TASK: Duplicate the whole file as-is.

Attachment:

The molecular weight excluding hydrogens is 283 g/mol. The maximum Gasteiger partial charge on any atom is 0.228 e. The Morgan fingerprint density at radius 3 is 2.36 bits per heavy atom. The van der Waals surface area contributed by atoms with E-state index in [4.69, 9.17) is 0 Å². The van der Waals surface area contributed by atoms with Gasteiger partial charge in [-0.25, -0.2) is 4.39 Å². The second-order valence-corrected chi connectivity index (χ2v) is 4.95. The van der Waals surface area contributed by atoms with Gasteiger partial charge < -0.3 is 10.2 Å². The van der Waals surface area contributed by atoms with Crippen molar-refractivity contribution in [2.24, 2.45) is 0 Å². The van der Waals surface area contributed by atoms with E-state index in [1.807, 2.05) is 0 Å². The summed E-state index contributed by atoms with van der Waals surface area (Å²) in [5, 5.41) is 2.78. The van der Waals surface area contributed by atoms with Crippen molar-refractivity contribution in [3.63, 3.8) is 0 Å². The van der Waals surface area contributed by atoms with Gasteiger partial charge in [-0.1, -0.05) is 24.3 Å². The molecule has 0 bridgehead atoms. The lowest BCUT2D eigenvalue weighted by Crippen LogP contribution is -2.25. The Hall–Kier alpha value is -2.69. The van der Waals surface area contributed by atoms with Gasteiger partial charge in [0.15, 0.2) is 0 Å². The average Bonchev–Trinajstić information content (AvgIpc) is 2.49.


The molecular weight excluding hydrogens is 283 g/mol. The maximum Gasteiger partial charge on any atom is 0.228 e. The Morgan fingerprint density at radius 3 is 2.36 bits per heavy atom. The van der Waals surface area contributed by atoms with E-state index in [4.69, 9.17) is 0 Å². The van der Waals surface area contributed by atoms with Gasteiger partial charge in [-0.25, -0.2) is 4.39 Å². The second-order valence-corrected chi connectivity index (χ2v) is 4.95. The van der Waals surface area contributed by atoms with Gasteiger partial charge < -0.3 is 10.2 Å². The van der Waals surface area contributed by atoms with Crippen molar-refractivity contribution in [2.24, 2.45) is 0 Å². The van der Waals surface area contributed by atoms with E-state index in [1.807, 2.05) is 0 Å². The summed E-state index contributed by atoms with van der Waals surface area (Å²) in [5, 5.41) is 2.78. The van der Waals surface area contributed by atoms with Crippen molar-refractivity contribution in [3.63, 3.8) is 0 Å². The van der Waals surface area contributed by atoms with Gasteiger partial charge in [-0.1, -0.05) is 24.3 Å². The molecule has 0 bridgehead atoms. The lowest BCUT2D eigenvalue weighted by Crippen LogP contribution is -2.25. The Hall–Kier alpha value is -2.69. The van der Waals surface area contributed by atoms with Gasteiger partial charge in [0.15, 0.2) is 0 Å². The average Bonchev–Trinajstić information content (AvgIpc) is 2.49.